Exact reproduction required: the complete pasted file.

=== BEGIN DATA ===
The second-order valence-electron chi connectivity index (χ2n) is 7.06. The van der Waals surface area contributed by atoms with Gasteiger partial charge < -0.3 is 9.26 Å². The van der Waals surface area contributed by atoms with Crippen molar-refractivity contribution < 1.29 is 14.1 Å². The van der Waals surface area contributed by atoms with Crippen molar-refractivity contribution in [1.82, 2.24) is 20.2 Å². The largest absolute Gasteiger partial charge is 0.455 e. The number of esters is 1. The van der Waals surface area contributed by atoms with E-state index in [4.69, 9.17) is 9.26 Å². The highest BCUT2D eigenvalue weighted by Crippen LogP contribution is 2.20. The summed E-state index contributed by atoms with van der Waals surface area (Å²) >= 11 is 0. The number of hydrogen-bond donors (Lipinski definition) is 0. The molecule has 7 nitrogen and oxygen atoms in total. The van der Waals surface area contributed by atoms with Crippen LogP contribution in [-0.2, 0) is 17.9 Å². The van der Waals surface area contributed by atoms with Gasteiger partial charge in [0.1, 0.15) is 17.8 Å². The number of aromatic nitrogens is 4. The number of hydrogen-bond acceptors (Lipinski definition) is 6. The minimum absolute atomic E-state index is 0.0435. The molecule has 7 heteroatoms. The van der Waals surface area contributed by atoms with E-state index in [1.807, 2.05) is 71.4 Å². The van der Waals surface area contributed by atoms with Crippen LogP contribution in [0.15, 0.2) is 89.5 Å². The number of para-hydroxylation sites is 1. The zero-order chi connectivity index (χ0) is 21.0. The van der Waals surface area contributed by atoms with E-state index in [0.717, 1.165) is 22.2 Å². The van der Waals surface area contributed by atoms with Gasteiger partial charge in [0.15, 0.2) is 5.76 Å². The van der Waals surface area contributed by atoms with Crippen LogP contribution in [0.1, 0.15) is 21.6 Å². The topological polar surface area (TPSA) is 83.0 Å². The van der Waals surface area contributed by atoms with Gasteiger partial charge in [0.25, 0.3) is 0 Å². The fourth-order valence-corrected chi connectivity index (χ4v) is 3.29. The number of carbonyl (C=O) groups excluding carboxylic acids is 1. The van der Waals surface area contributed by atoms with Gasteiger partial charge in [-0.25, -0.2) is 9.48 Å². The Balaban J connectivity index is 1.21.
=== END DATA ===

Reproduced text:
The second-order valence-electron chi connectivity index (χ2n) is 7.06. The van der Waals surface area contributed by atoms with Gasteiger partial charge < -0.3 is 9.26 Å². The van der Waals surface area contributed by atoms with Crippen molar-refractivity contribution < 1.29 is 14.1 Å². The van der Waals surface area contributed by atoms with Crippen molar-refractivity contribution in [1.82, 2.24) is 20.2 Å². The largest absolute Gasteiger partial charge is 0.455 e. The number of esters is 1. The van der Waals surface area contributed by atoms with E-state index in [4.69, 9.17) is 9.26 Å². The highest BCUT2D eigenvalue weighted by Crippen LogP contribution is 2.20. The summed E-state index contributed by atoms with van der Waals surface area (Å²) >= 11 is 0. The number of hydrogen-bond donors (Lipinski definition) is 0. The molecule has 7 nitrogen and oxygen atoms in total. The van der Waals surface area contributed by atoms with Crippen LogP contribution in [-0.2, 0) is 17.9 Å². The van der Waals surface area contributed by atoms with Gasteiger partial charge in [0.1, 0.15) is 17.8 Å². The number of aromatic nitrogens is 4. The number of hydrogen-bond acceptors (Lipinski definition) is 6. The minimum absolute atomic E-state index is 0.0435. The molecule has 7 heteroatoms. The van der Waals surface area contributed by atoms with E-state index in [1.807, 2.05) is 71.4 Å². The van der Waals surface area contributed by atoms with Crippen LogP contribution in [0.15, 0.2) is 89.5 Å². The number of para-hydroxylation sites is 1. The zero-order chi connectivity index (χ0) is 21.0. The van der Waals surface area contributed by atoms with E-state index in [0.717, 1.165) is 22.2 Å². The van der Waals surface area contributed by atoms with Gasteiger partial charge in [0.15, 0.2) is 5.76 Å². The van der Waals surface area contributed by atoms with Crippen LogP contribution in [0.1, 0.15) is 21.6 Å². The topological polar surface area (TPSA) is 83.0 Å². The van der Waals surface area contributed by atoms with Gasteiger partial charge in [0.25, 0.3) is 0 Å². The fourth-order valence-corrected chi connectivity index (χ4v) is 3.29. The number of carbonyl (C=O) groups excluding carboxylic acids is 1. The van der Waals surface area contributed by atoms with Gasteiger partial charge in [-0.25, -0.2) is 9.48 Å². The Balaban J connectivity index is 1.21.